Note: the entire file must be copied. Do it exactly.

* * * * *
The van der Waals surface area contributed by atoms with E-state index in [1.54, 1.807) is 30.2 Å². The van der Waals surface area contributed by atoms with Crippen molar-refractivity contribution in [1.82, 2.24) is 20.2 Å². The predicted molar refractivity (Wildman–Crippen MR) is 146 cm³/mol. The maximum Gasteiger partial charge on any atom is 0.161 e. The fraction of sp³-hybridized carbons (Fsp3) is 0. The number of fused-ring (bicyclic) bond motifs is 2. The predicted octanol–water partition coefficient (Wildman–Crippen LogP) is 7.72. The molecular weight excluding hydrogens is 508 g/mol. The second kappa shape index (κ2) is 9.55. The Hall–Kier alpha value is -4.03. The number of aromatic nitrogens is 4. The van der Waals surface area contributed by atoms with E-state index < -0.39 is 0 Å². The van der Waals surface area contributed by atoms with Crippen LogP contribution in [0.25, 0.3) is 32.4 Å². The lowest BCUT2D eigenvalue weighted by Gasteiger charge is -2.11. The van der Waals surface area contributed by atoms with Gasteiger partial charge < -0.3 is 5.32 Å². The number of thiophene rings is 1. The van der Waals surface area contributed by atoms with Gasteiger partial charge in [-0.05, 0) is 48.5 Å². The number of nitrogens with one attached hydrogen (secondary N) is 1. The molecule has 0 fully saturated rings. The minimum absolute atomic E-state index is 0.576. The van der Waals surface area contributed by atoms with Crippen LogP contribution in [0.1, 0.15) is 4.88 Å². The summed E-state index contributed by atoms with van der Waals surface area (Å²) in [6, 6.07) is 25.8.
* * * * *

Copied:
The van der Waals surface area contributed by atoms with E-state index in [1.54, 1.807) is 30.2 Å². The van der Waals surface area contributed by atoms with Crippen molar-refractivity contribution in [1.82, 2.24) is 20.2 Å². The predicted molar refractivity (Wildman–Crippen MR) is 146 cm³/mol. The maximum Gasteiger partial charge on any atom is 0.161 e. The fraction of sp³-hybridized carbons (Fsp3) is 0. The number of fused-ring (bicyclic) bond motifs is 2. The predicted octanol–water partition coefficient (Wildman–Crippen LogP) is 7.72. The molecular weight excluding hydrogens is 508 g/mol. The second kappa shape index (κ2) is 9.55. The Hall–Kier alpha value is -4.03. The number of aromatic nitrogens is 4. The van der Waals surface area contributed by atoms with E-state index < -0.39 is 0 Å². The van der Waals surface area contributed by atoms with Crippen LogP contribution in [0.25, 0.3) is 32.4 Å². The lowest BCUT2D eigenvalue weighted by Gasteiger charge is -2.11. The van der Waals surface area contributed by atoms with Gasteiger partial charge < -0.3 is 5.32 Å². The number of thiophene rings is 1. The van der Waals surface area contributed by atoms with Gasteiger partial charge in [-0.05, 0) is 48.5 Å². The number of nitrogens with one attached hydrogen (secondary N) is 1. The molecule has 0 fully saturated rings. The minimum absolute atomic E-state index is 0.576. The van der Waals surface area contributed by atoms with Crippen LogP contribution in [0.1, 0.15) is 4.88 Å². The summed E-state index contributed by atoms with van der Waals surface area (Å²) in [6, 6.07) is 25.8.